Alternatively, the communication network onboard the vehicle may be the Automobile Engineers Association (SAE) J1939 hardware network, and the first protocol is SAE J1939 communication configured for communication on the SAE J1939 hardware network. Protocol. The first interface is a first transceiver configured to couple to the SAE J1939 hardware network, and the first transceiver transmits information configured according to the SAE J1939 communication protocol to the SAE J1939 hardware network. And is operable to receive from the SAE J1939 hardware network. The communication bridge may further include a control computer mounted on the vehicle and connected in communication with the SAE J1939 hardware network, the control computer displaying information configured in accordance with the SAE J1939 protocol. Supply to hardware network. In this embodiment, the second interface is a second transceiver configured to couple to the RS-232 communication port of the remote system, and the second transceiver is information configured in accordance with the RS-232 communication protocol. To the remote system and to receive from the remote system. Alternatively, the second protocol may be a universal serial bus (USB) communication protocol, and the second interface is configured to couple to a second USB interface port of the remote system. The USB controller can have a port, and the USB controller is operable to send and receive information configured according to the USB communication protocol to and from the remote system. The remote system can be configured as a USB device, and the first USB interface port is configured as a USB host port or an on-the-go USB port operable as a host USB port. Alternatively, the remote system can be configured as a USB port, and the first USB interface port is configured as a USB device port or an on-the-go USB port operable as a device USB port. In any case, the remote system can be a personal computer, a handheld personal digital assistant device, or other remote system or unit.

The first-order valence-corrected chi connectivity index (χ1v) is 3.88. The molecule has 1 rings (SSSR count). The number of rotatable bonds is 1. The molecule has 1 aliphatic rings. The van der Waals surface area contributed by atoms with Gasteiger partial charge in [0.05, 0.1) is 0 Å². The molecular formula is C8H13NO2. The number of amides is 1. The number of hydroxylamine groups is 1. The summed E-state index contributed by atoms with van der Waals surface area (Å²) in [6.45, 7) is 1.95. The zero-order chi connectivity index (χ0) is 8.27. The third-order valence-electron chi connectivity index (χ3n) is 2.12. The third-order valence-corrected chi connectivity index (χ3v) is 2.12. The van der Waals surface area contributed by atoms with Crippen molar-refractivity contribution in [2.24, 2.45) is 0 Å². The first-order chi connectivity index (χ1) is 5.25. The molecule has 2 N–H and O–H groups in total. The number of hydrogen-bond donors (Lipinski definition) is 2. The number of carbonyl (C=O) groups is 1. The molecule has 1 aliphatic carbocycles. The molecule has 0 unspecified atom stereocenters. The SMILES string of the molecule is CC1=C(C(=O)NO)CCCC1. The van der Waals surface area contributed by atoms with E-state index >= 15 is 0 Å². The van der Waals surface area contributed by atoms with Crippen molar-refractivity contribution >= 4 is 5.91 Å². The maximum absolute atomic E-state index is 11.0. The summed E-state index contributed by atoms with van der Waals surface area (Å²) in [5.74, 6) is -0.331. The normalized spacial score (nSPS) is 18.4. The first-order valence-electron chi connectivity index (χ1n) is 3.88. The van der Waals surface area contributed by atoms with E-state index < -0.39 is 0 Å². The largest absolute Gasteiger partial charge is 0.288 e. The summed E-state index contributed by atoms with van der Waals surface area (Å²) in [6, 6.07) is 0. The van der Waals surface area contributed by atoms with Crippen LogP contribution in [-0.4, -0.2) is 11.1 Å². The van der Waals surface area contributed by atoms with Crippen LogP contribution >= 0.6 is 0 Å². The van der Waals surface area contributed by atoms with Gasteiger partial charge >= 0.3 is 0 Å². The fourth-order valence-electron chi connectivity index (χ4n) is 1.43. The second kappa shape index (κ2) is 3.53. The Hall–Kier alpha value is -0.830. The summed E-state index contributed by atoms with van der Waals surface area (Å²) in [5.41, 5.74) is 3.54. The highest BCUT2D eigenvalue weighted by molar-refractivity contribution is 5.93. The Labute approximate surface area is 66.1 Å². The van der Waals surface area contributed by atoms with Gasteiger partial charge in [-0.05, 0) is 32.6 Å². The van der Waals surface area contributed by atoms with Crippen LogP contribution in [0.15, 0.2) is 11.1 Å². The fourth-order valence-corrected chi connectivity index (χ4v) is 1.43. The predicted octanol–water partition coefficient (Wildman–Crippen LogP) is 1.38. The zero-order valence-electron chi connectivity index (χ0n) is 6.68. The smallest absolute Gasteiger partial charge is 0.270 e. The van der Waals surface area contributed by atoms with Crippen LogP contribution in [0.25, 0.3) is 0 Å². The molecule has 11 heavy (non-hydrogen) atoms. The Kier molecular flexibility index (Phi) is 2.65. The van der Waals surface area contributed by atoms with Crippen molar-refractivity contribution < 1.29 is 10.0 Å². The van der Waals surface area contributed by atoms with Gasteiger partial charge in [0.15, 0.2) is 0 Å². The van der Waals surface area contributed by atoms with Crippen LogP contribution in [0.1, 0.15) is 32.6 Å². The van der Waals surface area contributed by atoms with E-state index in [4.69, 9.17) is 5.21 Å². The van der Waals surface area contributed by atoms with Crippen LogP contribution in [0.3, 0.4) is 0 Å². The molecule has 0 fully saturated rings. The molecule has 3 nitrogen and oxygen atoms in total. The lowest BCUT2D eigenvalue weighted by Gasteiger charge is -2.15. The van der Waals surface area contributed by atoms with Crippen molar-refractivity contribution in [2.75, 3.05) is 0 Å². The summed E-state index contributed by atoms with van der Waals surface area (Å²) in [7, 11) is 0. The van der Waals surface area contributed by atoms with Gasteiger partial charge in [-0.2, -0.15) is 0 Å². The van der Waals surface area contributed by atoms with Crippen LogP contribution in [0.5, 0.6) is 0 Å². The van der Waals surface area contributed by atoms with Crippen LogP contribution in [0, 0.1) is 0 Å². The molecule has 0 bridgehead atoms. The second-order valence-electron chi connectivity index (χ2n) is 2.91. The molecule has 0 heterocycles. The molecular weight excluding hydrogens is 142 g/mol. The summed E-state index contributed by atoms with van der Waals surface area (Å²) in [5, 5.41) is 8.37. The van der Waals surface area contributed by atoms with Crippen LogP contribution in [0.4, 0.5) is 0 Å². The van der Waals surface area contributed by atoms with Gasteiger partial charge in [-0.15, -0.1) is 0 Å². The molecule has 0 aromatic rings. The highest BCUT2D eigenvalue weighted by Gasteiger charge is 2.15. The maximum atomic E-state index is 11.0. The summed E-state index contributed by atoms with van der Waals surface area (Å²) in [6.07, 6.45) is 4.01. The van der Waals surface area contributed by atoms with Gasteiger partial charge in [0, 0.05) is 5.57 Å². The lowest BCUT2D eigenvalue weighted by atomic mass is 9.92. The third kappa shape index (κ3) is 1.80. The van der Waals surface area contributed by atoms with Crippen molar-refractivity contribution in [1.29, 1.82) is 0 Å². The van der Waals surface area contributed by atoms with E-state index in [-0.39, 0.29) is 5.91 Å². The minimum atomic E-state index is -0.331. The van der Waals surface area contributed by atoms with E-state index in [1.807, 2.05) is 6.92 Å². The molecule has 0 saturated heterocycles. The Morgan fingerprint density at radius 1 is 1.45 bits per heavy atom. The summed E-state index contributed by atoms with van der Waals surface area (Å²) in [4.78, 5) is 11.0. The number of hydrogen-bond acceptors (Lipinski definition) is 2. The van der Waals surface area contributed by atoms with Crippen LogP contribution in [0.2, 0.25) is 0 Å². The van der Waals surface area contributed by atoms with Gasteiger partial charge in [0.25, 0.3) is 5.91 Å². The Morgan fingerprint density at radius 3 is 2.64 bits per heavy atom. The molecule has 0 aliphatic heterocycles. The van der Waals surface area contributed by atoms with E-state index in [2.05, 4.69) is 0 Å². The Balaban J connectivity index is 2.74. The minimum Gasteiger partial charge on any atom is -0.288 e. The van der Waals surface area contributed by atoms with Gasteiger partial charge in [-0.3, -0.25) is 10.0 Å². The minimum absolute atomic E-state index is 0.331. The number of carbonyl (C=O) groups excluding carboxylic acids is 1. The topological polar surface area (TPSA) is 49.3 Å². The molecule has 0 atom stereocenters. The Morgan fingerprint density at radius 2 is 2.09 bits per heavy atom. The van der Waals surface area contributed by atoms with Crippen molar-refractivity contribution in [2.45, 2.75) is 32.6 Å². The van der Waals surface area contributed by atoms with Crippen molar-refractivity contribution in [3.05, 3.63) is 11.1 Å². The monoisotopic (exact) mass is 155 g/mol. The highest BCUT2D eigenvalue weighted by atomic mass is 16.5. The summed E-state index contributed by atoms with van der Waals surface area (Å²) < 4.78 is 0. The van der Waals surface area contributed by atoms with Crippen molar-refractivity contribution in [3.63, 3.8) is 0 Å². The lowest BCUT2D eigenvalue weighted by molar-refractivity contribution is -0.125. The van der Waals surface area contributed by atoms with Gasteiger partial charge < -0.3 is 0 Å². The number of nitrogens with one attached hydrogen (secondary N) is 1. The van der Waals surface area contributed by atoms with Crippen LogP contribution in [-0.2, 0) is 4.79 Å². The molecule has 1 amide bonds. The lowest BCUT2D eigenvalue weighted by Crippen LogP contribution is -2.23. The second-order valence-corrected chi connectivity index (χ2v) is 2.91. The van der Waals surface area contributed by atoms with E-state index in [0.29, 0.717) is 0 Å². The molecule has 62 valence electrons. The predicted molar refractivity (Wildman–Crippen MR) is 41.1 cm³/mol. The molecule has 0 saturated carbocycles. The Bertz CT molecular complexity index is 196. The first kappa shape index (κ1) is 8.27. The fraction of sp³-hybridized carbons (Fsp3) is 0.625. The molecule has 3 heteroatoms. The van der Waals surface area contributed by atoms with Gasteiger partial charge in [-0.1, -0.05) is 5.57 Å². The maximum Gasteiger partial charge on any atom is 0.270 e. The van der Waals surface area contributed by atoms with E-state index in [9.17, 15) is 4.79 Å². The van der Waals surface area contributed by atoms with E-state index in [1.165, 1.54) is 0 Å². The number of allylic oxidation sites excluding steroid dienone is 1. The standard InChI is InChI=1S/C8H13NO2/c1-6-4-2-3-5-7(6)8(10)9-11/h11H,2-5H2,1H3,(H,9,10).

Further, the communication bridge can include a power source configured to provide a first power supply voltage to the first transceiver.
The communication bridge may further include a power selection circuit that receives one or more power supply voltages and selectively supplies one of the one or more power supply voltages as an input voltage to the power supply. A first power supply voltage is generated as a function. The power supply is further configured to supply a first power supply voltage to the DSP and the second transceiver as a function of the input voltage, the second power supply voltage being lower than the first power supply voltage. The DSP can include a programmable flash memory, and the power supply can be further configured to provide a flash memory programming voltage to the DSP as a function of the input voltage.

The one or more power supply voltages can include a DC voltage supplied to the communication bridge via an external voltage source.
Further, the communication bridge can include at least one battery that provides a battery voltage, and the one or more power supply voltages can also include a battery voltage supplied by the battery.

  Further, the communication bridge can include an external battery charging circuit that receives the charging voltage generated by the power source and supplies the charging voltage to the outside of the communication bridge. The remote system can be a personal digital assistant (PDA) device, which can charge one or more batteries mounted on the PDA when a charging voltage generated by an external battery charging circuit is supplied to the PDA. The DSP can include a voltage measurement input that monitors the charging voltage generated by the power supply, the DSP measures the charging voltage, and the resulting measured voltage value is transmitted via a diagnostic message transmitted by the second transceiver. Supply to PDA.